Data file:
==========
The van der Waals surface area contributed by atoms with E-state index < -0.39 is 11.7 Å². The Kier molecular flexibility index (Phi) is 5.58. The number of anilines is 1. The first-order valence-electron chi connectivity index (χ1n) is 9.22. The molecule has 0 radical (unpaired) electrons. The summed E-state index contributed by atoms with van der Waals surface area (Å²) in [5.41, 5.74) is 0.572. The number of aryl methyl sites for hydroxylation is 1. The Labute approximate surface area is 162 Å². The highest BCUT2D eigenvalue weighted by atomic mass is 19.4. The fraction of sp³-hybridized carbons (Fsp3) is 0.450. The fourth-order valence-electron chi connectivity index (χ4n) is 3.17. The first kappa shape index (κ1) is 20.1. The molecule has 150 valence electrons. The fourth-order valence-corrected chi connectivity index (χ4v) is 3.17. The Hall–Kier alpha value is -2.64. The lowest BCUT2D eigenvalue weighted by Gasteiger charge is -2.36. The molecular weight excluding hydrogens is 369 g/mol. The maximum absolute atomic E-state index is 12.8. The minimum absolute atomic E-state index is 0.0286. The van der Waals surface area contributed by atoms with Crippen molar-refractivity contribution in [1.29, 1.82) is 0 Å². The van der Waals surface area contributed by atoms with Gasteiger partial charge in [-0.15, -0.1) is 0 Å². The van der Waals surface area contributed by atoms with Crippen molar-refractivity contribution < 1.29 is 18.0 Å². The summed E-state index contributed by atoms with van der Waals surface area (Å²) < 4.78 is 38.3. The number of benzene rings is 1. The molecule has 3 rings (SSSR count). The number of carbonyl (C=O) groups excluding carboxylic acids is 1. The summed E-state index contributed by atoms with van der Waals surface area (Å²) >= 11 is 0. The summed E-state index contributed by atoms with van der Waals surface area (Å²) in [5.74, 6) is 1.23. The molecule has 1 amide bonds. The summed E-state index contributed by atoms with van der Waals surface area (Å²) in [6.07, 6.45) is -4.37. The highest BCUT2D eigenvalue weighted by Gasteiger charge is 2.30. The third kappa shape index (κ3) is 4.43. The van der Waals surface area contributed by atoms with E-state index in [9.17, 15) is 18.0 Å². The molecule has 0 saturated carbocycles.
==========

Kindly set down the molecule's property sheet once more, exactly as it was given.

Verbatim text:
The van der Waals surface area contributed by atoms with E-state index < -0.39 is 11.7 Å². The Kier molecular flexibility index (Phi) is 5.58. The number of anilines is 1. The first-order valence-electron chi connectivity index (χ1n) is 9.22. The molecule has 0 radical (unpaired) electrons. The summed E-state index contributed by atoms with van der Waals surface area (Å²) in [5.41, 5.74) is 0.572. The number of aryl methyl sites for hydroxylation is 1. The Labute approximate surface area is 162 Å². The highest BCUT2D eigenvalue weighted by atomic mass is 19.4. The fraction of sp³-hybridized carbons (Fsp3) is 0.450. The fourth-order valence-electron chi connectivity index (χ4n) is 3.17. The first kappa shape index (κ1) is 20.1. The molecule has 150 valence electrons. The fourth-order valence-corrected chi connectivity index (χ4v) is 3.17. The Hall–Kier alpha value is -2.64. The lowest BCUT2D eigenvalue weighted by Gasteiger charge is -2.36. The molecular weight excluding hydrogens is 369 g/mol. The maximum absolute atomic E-state index is 12.8. The minimum absolute atomic E-state index is 0.0286. The van der Waals surface area contributed by atoms with Crippen molar-refractivity contribution in [1.29, 1.82) is 0 Å². The van der Waals surface area contributed by atoms with Gasteiger partial charge in [-0.15, -0.1) is 0 Å². The van der Waals surface area contributed by atoms with Crippen molar-refractivity contribution < 1.29 is 18.0 Å². The summed E-state index contributed by atoms with van der Waals surface area (Å²) < 4.78 is 38.3. The number of benzene rings is 1. The molecule has 3 rings (SSSR count). The number of carbonyl (C=O) groups excluding carboxylic acids is 1. The summed E-state index contributed by atoms with van der Waals surface area (Å²) >= 11 is 0. The summed E-state index contributed by atoms with van der Waals surface area (Å²) in [5.74, 6) is 1.23. The molecule has 1 amide bonds. The summed E-state index contributed by atoms with van der Waals surface area (Å²) in [6.07, 6.45) is -4.37. The highest BCUT2D eigenvalue weighted by Gasteiger charge is 2.30. The third kappa shape index (κ3) is 4.43. The van der Waals surface area contributed by atoms with E-state index in [9.17, 15) is 18.0 Å². The molecule has 0 saturated carbocycles.